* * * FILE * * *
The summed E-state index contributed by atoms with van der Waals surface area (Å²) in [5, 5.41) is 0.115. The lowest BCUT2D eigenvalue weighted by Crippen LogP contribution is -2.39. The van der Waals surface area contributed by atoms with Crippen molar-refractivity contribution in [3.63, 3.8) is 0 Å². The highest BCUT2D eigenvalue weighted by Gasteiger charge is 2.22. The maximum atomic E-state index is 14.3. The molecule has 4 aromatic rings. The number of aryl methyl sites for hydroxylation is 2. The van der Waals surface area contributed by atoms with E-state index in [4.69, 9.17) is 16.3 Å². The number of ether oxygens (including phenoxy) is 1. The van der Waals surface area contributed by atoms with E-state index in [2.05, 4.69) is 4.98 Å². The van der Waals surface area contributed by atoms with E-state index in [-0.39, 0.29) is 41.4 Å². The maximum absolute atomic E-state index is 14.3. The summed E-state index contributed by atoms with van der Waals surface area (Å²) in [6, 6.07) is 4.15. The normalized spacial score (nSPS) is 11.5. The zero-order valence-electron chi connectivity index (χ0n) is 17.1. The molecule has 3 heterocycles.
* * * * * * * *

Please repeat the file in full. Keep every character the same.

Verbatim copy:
The summed E-state index contributed by atoms with van der Waals surface area (Å²) in [5, 5.41) is 0.115. The lowest BCUT2D eigenvalue weighted by Crippen LogP contribution is -2.39. The van der Waals surface area contributed by atoms with Crippen molar-refractivity contribution in [3.63, 3.8) is 0 Å². The highest BCUT2D eigenvalue weighted by Gasteiger charge is 2.22. The maximum atomic E-state index is 14.3. The molecule has 4 aromatic rings. The number of aryl methyl sites for hydroxylation is 2. The van der Waals surface area contributed by atoms with E-state index in [4.69, 9.17) is 16.3 Å². The number of ether oxygens (including phenoxy) is 1. The van der Waals surface area contributed by atoms with E-state index in [2.05, 4.69) is 4.98 Å². The van der Waals surface area contributed by atoms with E-state index in [-0.39, 0.29) is 41.4 Å². The maximum absolute atomic E-state index is 14.3. The summed E-state index contributed by atoms with van der Waals surface area (Å²) in [6, 6.07) is 4.15. The normalized spacial score (nSPS) is 11.5. The zero-order valence-electron chi connectivity index (χ0n) is 17.1. The molecule has 3 heterocycles.